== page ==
on the morrow the tenant appears but the demandant does not, and both appear  on the third day, let a balance be made between them, as was said above, and so  always until the fourth day and on the fourth day; beyond that only if the demandant  consents. The tenant, and sometimes, in the same way, the demandant,  may excuse himself up to the fourth day in many ways. The tenant, before he has  appeared in court, if he denies the summons and the default, and the essoins, both of  difficulty in coming and bed-sickness, if they have been cast, as was said above in the  tractate on summonses.1 He may also excuse himself up to the fourth day, and on  the fourth day, [and even after the fourth day,] by reasonable intervening impediments,  if they are proved, if within the fourth day he is lawfully excused by a messenger  who shows the impediment before the justices in court,2 which may be these:
Excuses for one who does not appear.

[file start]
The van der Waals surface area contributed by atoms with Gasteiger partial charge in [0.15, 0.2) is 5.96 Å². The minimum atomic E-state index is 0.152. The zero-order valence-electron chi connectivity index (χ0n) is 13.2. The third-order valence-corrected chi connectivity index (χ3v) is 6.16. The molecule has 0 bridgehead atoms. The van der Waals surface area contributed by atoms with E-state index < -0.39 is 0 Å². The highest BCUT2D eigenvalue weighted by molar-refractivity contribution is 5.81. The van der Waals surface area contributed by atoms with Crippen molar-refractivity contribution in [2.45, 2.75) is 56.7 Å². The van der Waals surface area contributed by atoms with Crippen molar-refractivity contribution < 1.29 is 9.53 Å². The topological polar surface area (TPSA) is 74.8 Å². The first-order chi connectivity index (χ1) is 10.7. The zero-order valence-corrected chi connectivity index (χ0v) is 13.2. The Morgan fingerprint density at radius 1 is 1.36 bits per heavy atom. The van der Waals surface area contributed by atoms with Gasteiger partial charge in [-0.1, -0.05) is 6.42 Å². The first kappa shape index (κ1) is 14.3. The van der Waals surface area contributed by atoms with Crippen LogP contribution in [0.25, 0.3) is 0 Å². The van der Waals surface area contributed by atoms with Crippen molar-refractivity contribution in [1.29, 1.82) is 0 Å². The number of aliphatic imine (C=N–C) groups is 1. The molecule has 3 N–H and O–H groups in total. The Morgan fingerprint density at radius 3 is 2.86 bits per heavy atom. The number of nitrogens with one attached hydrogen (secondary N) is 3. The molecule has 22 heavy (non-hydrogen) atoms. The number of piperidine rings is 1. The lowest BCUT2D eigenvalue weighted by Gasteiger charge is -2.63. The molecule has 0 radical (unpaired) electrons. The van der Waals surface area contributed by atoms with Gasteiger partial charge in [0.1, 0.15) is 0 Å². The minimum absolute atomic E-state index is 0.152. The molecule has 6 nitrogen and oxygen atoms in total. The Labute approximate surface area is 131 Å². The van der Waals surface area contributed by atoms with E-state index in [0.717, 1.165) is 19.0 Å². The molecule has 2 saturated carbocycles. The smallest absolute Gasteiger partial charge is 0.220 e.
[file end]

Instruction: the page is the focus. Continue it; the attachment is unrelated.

If he has been detained by force majeure which he could not resist, as where he has  been captured and kept in prison, provided it was not his own fault. [If he falls  among thieves who bind and rob him and so detain him that he cannot send a messenger  within the fourth day, he will be excused after the fourth day, provided the  impediment is proved.]3 Also by flood waters and storm. Also if a bridge has been  destroyed, or a ship taken away by the defendant's deceit, provided it may not be  objected against him that he could go in another way, or that others crossed without  difficulty or danger on the day he ought to have crossed. It is otherwise if it was  dangerous, for no one need expose himself to dangers and calamities.4 An intervening  impediment may take the form of snow and ice and many others. But if he  does not appear or excuse himself within the fourth day, as said above, whether he  has been impeded or has not, let the thing claimed be seized into the king's hand  for default by the view of lawful men, and let the enrolment be this, the demandant  offering himself for suit: A. offered himself on the fourth day against B. in the plea  that he render to him so much land with the appurtenances in such a vill (or the  advowson of such a church, or common of pasture for so many beasts) which he  claims as his right against him (or as her dower, and so of all other things which  are claimed by this action). And B. does not come and he was summoned etc.  Judgment etc. Let the land (or the thing) be seized into the king's hand and a day  etc. And let him be summoned to appear